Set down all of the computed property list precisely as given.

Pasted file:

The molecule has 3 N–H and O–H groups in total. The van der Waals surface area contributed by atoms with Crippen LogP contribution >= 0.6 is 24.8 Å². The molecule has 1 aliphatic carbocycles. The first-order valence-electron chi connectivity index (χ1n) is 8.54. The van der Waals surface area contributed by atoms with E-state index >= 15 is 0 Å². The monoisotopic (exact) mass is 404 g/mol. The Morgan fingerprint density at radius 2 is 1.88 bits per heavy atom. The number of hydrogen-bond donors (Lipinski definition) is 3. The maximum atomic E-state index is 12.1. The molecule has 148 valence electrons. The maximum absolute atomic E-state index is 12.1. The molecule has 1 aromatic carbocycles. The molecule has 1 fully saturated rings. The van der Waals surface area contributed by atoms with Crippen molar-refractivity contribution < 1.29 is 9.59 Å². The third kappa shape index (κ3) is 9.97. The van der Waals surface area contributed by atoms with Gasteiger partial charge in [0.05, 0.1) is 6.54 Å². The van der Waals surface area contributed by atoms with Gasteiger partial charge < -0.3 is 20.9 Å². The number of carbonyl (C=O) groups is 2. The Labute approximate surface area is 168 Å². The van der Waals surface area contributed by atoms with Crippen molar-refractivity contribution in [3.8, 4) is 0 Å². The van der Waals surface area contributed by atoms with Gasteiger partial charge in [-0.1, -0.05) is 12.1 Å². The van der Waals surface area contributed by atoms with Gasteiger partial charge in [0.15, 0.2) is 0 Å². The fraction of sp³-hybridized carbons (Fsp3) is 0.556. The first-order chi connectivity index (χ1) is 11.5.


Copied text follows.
The molecule has 3 N–H and O–H groups in total. The van der Waals surface area contributed by atoms with Crippen LogP contribution >= 0.6 is 24.8 Å². The molecule has 1 aliphatic carbocycles. The first-order valence-electron chi connectivity index (χ1n) is 8.54. The van der Waals surface area contributed by atoms with E-state index >= 15 is 0 Å². The monoisotopic (exact) mass is 404 g/mol. The Morgan fingerprint density at radius 2 is 1.88 bits per heavy atom. The number of hydrogen-bond donors (Lipinski definition) is 3. The maximum atomic E-state index is 12.1. The molecule has 148 valence electrons. The maximum absolute atomic E-state index is 12.1. The molecule has 1 aromatic carbocycles. The molecule has 1 fully saturated rings. The van der Waals surface area contributed by atoms with Crippen molar-refractivity contribution < 1.29 is 9.59 Å². The third kappa shape index (κ3) is 9.97. The van der Waals surface area contributed by atoms with Gasteiger partial charge in [0.05, 0.1) is 6.54 Å². The van der Waals surface area contributed by atoms with Gasteiger partial charge < -0.3 is 20.9 Å². The number of carbonyl (C=O) groups is 2. The Labute approximate surface area is 168 Å². The van der Waals surface area contributed by atoms with Crippen molar-refractivity contribution in [3.8, 4) is 0 Å². The van der Waals surface area contributed by atoms with Gasteiger partial charge in [-0.1, -0.05) is 12.1 Å². The van der Waals surface area contributed by atoms with Gasteiger partial charge in [0.15, 0.2) is 0 Å². The fraction of sp³-hybridized carbons (Fsp3) is 0.556. The first-order chi connectivity index (χ1) is 11.5.